Fast goes on to explore more subtle distinctions in this underlying emotion of abjection. Trait shame, in contrast to state shame, can become a permanent aspect of the personality; shame takes on a life of its own and spreads from generation to generation. Those suffering from trait shame are hypersensitive to slights from others that are readily interpreted as dishonoring. In poor communities or in families of alcoholics, addicts, or criminals, the smallest slights from outsiders can become matters for life and death battles over "honor."
Then Fast explores the victim experiences of individuals who belong to groups commonly subjected to bullying, such as bullying of women by men, bullying of Blacks and Hispanics by Whites, and bullying of Lesbians, Gays, Bisexuals, and Transgender Teens, demonstrating the tragic consequences for individuals and their families. Given that shame lies at the root of bullying, it is easy to understand why coercive punitive responses to bullying crimes, from boot camps for young bullies to prison time for cruel fathers and husbands, will likely exacerbate rather than cure the problem of bullying, since punitive responses by definition, and these hidden places of punishment, serve only to further dehumanize their inmates and visit more shame upon the offenders.
As a scholar of violence, I must admit that I do not buy the distinction between good shame and bad in Fast's book any more than I accepted the distinction between good violence and bad violence in René Girard's Violence and the Sacred. I side instead with Plato in trusting that doing harm to anyone never improves the victim, and likely serves only to render him less good. Shaming is harming; it involves purposively psychologically harming a person to punish them for their failure to live up to other people's expectations. Even when the offender who dishes out the shaming, say a parent or a teacher, is trying to teach a favorable social rule (and this is always open to debate) and has the good intention of improving their ward by the shaming, the psychological punishment of shaming has a strong propensity to backfire and create, rather than cure, a bully. Moreover, the moment the administrator of punishment steps forth to harm the bully by shaming him out of his bullying behavior, we can be certain that the henchman must necessarily lose the moral high ground by taking up the very behavior that they wish to teach the bully is wrong. Harming others is wrong--universally and ubiquitously; if we did not believe this to be so, we would not be trying to improve all bullies, but only those bullies we do not like. Happily, Fast ends his meditation on this troublesome subject with a study of the superior strategy of "Restorative Justice" that has a far better chance of ending well psychologically and healing both the bullies as well as their victims, than the punitive justice that currently is applied to regulate crimes of bullying.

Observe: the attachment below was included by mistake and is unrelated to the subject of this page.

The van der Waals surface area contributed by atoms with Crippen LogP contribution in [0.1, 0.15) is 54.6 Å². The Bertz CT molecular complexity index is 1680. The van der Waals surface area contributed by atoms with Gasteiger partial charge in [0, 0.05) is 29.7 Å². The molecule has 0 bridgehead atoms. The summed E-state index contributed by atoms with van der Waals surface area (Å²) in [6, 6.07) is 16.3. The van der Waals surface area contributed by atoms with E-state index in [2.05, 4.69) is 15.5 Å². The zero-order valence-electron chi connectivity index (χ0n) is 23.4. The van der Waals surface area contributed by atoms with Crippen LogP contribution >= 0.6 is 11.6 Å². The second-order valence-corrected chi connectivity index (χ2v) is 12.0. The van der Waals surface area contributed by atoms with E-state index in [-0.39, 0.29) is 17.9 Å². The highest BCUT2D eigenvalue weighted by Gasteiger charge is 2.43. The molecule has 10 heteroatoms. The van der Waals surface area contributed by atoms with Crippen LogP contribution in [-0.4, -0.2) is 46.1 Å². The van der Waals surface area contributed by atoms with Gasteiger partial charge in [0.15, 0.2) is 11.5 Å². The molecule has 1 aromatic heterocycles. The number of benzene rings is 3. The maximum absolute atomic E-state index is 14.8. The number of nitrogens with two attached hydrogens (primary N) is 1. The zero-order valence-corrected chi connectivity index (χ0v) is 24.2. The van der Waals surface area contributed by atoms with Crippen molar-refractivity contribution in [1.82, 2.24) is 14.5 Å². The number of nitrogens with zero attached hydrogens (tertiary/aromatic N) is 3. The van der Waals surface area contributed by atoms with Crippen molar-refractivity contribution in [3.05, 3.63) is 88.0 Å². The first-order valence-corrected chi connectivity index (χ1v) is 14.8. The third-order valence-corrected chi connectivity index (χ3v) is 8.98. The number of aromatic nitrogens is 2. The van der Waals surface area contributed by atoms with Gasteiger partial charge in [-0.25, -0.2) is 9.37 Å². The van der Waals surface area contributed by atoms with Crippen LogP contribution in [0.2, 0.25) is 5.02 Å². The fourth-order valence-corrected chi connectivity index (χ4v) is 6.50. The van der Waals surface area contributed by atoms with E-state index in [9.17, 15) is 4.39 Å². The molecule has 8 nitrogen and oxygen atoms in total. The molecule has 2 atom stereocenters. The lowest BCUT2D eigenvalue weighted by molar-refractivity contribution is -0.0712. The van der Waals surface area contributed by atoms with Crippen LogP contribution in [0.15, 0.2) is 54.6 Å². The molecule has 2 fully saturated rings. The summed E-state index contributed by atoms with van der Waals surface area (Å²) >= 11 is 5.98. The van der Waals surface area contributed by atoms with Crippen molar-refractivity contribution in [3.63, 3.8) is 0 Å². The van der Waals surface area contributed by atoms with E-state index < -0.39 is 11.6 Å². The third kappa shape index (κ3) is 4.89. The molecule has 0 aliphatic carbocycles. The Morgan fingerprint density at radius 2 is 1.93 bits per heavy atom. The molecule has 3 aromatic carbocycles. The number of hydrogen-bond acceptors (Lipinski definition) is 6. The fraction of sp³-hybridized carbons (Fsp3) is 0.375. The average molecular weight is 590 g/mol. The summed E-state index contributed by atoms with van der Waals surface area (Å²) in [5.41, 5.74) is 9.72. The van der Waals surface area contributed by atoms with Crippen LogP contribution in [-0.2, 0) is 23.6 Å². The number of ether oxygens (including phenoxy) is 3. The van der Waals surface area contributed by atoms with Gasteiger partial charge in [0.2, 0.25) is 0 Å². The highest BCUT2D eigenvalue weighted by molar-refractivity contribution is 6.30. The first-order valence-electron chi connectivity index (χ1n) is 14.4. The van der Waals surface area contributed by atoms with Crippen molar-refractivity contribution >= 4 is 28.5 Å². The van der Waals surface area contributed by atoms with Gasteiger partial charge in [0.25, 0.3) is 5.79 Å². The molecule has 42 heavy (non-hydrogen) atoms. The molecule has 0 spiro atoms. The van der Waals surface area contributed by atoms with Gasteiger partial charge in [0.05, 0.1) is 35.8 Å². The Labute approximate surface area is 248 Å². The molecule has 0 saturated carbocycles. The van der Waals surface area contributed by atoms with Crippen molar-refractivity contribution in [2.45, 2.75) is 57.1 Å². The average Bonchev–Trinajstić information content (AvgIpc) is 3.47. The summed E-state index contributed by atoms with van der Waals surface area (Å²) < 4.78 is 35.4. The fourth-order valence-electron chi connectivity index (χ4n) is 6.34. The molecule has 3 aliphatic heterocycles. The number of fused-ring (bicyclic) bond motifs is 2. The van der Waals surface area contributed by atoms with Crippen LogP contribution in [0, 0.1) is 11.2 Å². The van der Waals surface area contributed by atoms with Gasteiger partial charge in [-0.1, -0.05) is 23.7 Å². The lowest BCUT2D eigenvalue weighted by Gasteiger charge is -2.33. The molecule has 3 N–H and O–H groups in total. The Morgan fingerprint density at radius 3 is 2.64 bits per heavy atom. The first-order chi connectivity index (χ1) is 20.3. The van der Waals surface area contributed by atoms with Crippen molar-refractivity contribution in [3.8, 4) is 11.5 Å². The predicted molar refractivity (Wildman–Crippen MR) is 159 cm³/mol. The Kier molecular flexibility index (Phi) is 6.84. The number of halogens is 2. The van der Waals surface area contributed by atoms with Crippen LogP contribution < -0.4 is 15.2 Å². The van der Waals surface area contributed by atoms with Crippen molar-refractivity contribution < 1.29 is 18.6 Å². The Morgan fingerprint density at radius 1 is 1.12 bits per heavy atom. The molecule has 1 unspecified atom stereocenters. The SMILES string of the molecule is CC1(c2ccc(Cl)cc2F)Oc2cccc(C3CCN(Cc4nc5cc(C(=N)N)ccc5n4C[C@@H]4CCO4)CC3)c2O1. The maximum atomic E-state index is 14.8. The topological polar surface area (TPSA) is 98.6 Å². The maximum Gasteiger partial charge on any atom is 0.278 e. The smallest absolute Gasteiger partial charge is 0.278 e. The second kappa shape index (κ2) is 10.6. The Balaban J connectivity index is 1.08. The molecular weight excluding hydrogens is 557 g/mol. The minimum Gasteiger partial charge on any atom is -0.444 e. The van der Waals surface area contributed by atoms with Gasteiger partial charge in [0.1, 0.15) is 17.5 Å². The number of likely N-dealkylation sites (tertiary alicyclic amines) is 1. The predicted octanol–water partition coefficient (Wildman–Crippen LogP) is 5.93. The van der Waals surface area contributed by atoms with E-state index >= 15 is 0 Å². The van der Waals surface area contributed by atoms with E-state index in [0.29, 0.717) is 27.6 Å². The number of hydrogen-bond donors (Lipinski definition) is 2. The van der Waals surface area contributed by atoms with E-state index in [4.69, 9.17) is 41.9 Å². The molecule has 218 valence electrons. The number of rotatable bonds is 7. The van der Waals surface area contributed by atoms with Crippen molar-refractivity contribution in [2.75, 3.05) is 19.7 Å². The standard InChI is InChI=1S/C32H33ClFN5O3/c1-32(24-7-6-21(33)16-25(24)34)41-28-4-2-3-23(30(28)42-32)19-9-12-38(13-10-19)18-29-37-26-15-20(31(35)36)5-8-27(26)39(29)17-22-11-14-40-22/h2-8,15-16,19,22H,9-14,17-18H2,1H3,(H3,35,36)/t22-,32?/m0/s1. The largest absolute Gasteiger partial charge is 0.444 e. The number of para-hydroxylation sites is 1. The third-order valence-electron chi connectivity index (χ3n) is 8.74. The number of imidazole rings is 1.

Jonathan Fast's Beyond Bullying is worth a serious read, if only to spark such important debates among scholars and lay readers about how to understand and address this ever spiraling problem.
© 2016 Wendy C. Hamblet
Wendy C. Hamblet, Ph.D. (Philosophy), Professor, North Carolina A&T State University.